what will a production worker do in 2030?

Patrick Slaets is a chief data analyst with technology federation Agoria and involved in the study Shaping the Future of Work. ‘The future of production workers will require them to act, but to think as well.’

‘Production workers will need more competencies in 2030 than they do today. Robots will take care of repetitive tasks, but the thinking will still be up to us. It will be up to the worker, and it will be more demanding than today as a result of the increasing digitisation in the workplace.’


feedback from the operator

For example: ‘A worker in a metal processing company is working with high tech machines. Those are operated with a computer or a tablet; devices that inform the worker about the performance of the machinery.’

If engineers and designers want to improve those machines further over the coming years, they need feedback from the operators working with those machines on a daily basis. ‘Communication will become a hugely important competence for production workers. They won’t need to be AI experts, but they will have to understand how the technology they are collaborating with works.’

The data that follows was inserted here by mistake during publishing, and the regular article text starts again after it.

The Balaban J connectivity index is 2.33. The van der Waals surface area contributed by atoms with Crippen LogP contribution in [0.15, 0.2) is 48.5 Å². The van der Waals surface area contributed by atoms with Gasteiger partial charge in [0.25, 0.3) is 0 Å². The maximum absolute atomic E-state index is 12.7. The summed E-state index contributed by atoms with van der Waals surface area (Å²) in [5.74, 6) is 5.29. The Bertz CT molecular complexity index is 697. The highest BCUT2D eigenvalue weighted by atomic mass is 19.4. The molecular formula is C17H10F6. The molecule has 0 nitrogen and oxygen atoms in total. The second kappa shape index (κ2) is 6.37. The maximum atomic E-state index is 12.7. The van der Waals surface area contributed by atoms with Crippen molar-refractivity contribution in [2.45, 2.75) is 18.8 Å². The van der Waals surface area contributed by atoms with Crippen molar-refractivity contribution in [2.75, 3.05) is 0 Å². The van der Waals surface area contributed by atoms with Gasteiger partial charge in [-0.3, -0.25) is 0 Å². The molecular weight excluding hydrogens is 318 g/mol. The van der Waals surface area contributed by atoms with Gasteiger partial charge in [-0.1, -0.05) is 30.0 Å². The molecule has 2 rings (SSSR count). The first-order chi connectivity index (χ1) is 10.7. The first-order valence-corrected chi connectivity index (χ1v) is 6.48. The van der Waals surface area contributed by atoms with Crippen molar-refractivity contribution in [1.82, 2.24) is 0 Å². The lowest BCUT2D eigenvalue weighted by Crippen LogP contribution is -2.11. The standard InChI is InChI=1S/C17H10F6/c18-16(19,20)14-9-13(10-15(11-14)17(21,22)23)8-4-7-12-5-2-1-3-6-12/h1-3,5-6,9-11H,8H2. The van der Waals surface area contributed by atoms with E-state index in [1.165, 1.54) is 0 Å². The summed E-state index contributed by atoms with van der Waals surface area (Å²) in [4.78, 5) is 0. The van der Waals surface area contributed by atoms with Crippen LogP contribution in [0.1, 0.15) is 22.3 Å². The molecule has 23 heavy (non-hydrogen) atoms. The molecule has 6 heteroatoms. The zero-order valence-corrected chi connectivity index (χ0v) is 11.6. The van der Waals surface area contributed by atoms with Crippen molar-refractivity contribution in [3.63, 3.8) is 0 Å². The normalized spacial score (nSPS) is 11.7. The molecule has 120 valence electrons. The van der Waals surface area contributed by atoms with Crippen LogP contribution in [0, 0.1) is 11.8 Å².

‘in spite of digitisation, the human brain will be the most important asset in the workplace.’

Patrick Slaets is confident that the factory floor will not miss this boat. ‘Employers and the government understand the importance of lifelong learning. Those graduating from school are ready to start their careers but they are not set for their entire professional lives. Everyone will have to continue learning throughout their life. ‘In spite of the progressing automation and digitisation, the human brain will be the most important asset in the workplace.’


 ‘Continuous learning needs to be compensated: flexibility, workable work...’

cobots help seniors

‘Pure assembly line work might be the exception to this rule. Assembly line machines have become digital IKEA packages. No educated workers are required here. They do allow newcomers to enter the job market because mastery of the Dutch language is not paramount. In addition, less physical manpower is required. Cobots (collaborative robot) can help with the installation, which makes this type of job suitable for women and seniors.’


workable work

‘But we are all basically in the same boat: digital skills will become paramount. Tablets and apps allow you to stay up-to-date, to continue learning. This attitude is already showing itself, though there is still room to improve our productivity. Especially compared to Scandinavia or the Anglo-Saxon world.’

But this should be compensated, Patrick Slaets believes.

‘Flexibility, both for employees and employers. Human-oriented labour, workable work, the ability to perform your tasks at your own pace.’